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Shambhala

Shambhala
In Tibetan Buddhist and Hindu traditions, Shambhala (also spelled Shambala or Shamballa; Sanskrit: शंभाल; Tibetan: བདེ་འབྱུང་; Wylie: bde 'byung, pron. de-jung; Chinese: 香巴拉; pinyin: xiāngbālā) is a kingdom hidden somewhere in Inner Asia. It is mentioned in various ancient texts, including the Kalachakra Tantra[2] and the ancient texts of the Zhang Zhung culture which predated Tibetan Buddhism in western Tibet. The Bön[3] scriptures speak of a closely related land called Olmolungring. Hindu texts such as Vishnu Purana (4.24) mention the village Shambhala as the birthplace of Kalki, the final incarnation of Vishnu who will usher in a new Golden Age (Satya Yuga).[4] Whatever its historical basis, Shambhala gradually came to be seen as a Buddhist Pure Land, a fabulous kingdom whose reality is visionary or spiritual as much as physical or geographic. §In the Buddhist Kalachakra teachings[edit] Shambhala is ruled over by Lord Maitreya. Manjushri Yashas (Tib. §See also[edit] §[edit] Related:  Soul Contracts

Beyul Guru Padmasambhava forecasted beyul while in the presence of Tibetan King Trisong Detsen and others at Samye Monastery :– “in the future when there will be warfare, strife, and difficult circumstances in the world, good people and dharma practitioners should travel to ‘Beyuls’ or hidden valleys situated south of the Tibetan Himalayan range for refuge.” In Buddhism, sacred environments are places to deeply enter the world, and to avoid escaping it. The qualities inherent in such places reveal the interconnectedness of all life and deepen awareness of the spirit and mind's hidden regions. Visiting beyul with good motivation and appropriate merit, the pilgrim can learn to see the world differently from the way it commonly appears, developing and enhancing the Buddhist virtues of wisdom and compassion. Inside beyul, people should abandon their negative actions. See also[edit] References[edit] Jump up ^ Norbu Sherpa, Lhakpa (2008).

Sanat Kumara Shamballah is said by the adherents to the Ascended Master Teachings, to be a floating city manifested on the etheric plane somewhere above the Gobi Desert in the borderlands of Mongolia.[4][5] The Great White Brotherhood is a spiritual 'fraternity' of Ascended Beings, including Lord Sunat Kumara, long since dedicated to the eventual Salvation of Mankind and the establishment of Divine Law again in this Three-dimensional reality. According to Elizabeth Van Buren, the Brotherhood once maintained (earthly) headquarters hidden in a remote valley near a sacred lake in old Tibet, until relatively recently, when, possibly due to the surmised threat of Communist China, they withdrew, allegedly through subterranean tunnels to an alternative earthly location in Peru, where they are still reported as having an earth base (circa 1985).[6] Sanat Kumara in Hinduism[edit] The Kumar resides in the most sublime center of our planet, Shamballa, the sahasrara of the world. Sanat Kumara in Theosophy[edit]

Great White Brotherhood History[edit] The Mahatma Letters began publication in 1881 with information purportedly revealed by "Koot Hoomi" to Alfred Percy Sinnett, and were also influential on the early development of the tradition. Koot Hoomi, through Sinnett, revealed that high-ranking members of mystic organizations in India and Tibet were able to maintain regular telepathic contact with one another, and thus were able to communicate to each other, and also to Sinnett, without the need for either written or oral communications, and in a manner similar to the way that spirit mediums claimed to communicate with the spirits of the dead. The letters published by Sinnett, which proposed the controversial doctrine of reincarnation, were said to have been revealed through this means.[5] Eckartshausen's idea was expanded in the teachings of Helena P. Ideas about this secret council of sages, under several names, were a widely shared feature of late nineteenth century and early twentieth century esotericism. " . . .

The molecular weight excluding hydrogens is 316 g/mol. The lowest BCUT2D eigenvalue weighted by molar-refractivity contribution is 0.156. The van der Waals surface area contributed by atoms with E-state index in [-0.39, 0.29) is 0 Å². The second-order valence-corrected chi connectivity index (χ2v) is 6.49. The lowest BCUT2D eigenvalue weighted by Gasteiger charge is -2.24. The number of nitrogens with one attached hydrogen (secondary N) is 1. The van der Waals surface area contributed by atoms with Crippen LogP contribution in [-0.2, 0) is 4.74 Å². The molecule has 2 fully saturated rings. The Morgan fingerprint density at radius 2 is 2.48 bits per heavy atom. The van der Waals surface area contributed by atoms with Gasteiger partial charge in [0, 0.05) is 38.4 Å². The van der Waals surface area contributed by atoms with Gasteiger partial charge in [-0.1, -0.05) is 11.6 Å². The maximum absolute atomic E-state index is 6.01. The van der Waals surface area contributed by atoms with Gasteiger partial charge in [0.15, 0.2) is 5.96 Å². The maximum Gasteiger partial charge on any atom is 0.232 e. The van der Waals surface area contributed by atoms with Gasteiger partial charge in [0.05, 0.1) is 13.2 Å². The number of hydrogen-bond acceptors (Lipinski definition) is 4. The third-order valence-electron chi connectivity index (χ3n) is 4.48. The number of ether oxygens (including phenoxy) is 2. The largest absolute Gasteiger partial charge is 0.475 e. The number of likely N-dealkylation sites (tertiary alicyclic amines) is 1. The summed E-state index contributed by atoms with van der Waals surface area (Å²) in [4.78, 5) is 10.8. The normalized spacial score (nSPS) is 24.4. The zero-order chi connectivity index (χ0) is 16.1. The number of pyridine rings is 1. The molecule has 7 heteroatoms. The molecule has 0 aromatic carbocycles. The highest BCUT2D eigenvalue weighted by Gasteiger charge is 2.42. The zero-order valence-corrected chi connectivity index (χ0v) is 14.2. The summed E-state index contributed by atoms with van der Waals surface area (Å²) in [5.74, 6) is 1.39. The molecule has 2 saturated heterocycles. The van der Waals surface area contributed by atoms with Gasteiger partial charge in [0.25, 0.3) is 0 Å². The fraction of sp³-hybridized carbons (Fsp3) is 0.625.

Kalachakra The Kalachakra (Sanskrit: कालचक्र Kālacakra, Tibetan: དུས་ཀྱི་འཁོར་ལོ།, Wylie: dus kyi 'khor lo; Mongolian: Цогт Цагийн Хүрдэн Tsogt Tsagiin Hurden; Chinese: 時輪) is a term used in Vajrayana Buddhism that means wheel of time or "time-cycles". The word Kālacakra is usually used to refer to a very complex teaching and practice in Tibetan Buddhism. Although the teaching is very advanced and esoteric, there is a tradition of offering it to large public audiences. Kālacakra tradition[edit] The Kālacakra deity represents a buddhahood and thus omniscience. The Kālacakra refers to many different traditions: for example, it is related to Hindu Shaiva, Samkhya, Vaishnava, Vedic, Upanishadic and Puranic traditions and also to Jainism. Text of the Kālacakra Tantra[edit] The Kālacakra Tantra is divided into five chapters.[4] Ground Kālacakra[edit] The first two chapters are considered the "ground Kālacakra." Path and fruition[edit] Astrology[edit] History and origin[edit] Manjushri Kirti (Tib. Practice[edit]

Kunlun Mountains The Kunlun Mountains (simplified Chinese: 昆仑山; traditional Chinese: 崑崙山; pinyin: Kūnlún Shān; Wade–Giles: K'un1-lun2 Shan1, pronounced [kʰu̯ə́nlu̯ə̌n ʂán]; Mongolian: Хөндлөн Уулс Hundlun) are one of the longest mountain chains in Asia, extending more than 3,000 km. In the broadest sense, it forms the northern edge of the Tibetan Plateau south of the Tarim Basin and the Gansu Corridor and continues east south of the Wei River to end at the North China Plain. The exact definition of this range seems to vary. Extent[edit] From the Pamirs of Tajikistan, it runs east along the border between Xinjiang and Tibet autonomous regions to the Sino-Tibetan ranges in Qinghai province.[3] It stretches along the southern edge of what is now called the Tarim Basin, the infamous Takla Makan or "sand-buried houses" desert, and the Gobi Desert. Altyn-Tagh or Altun Range is one of the chief northern ranges of the Kunlun. The range has very few roads and in its 3,000 km length is crossed by only two.

8 Ways that Spirit Guides Communicate with Us - Forever Conscious Learning to connect with your spirit guides or angels is one of the most valuable tools you can undertake on your conscious journey. (Interested in learning how to connect? Read: How to Connect with your Spirit Guides.) Connecting is one thing, but how do we know when we are receiving a message? Here are 8 of the most common ways that Spirit Guides or Angels communicate with us: 1.) 2.) 3.) 4.) 5.) 6.) 7.) 8.) While these are some of the common ways that our angels or guides communicate with us we have to remain open to the fact that communication can also be personal and unique depending on the situation and person. Join the Forever Conscious community and receive access to special promotions, information and more.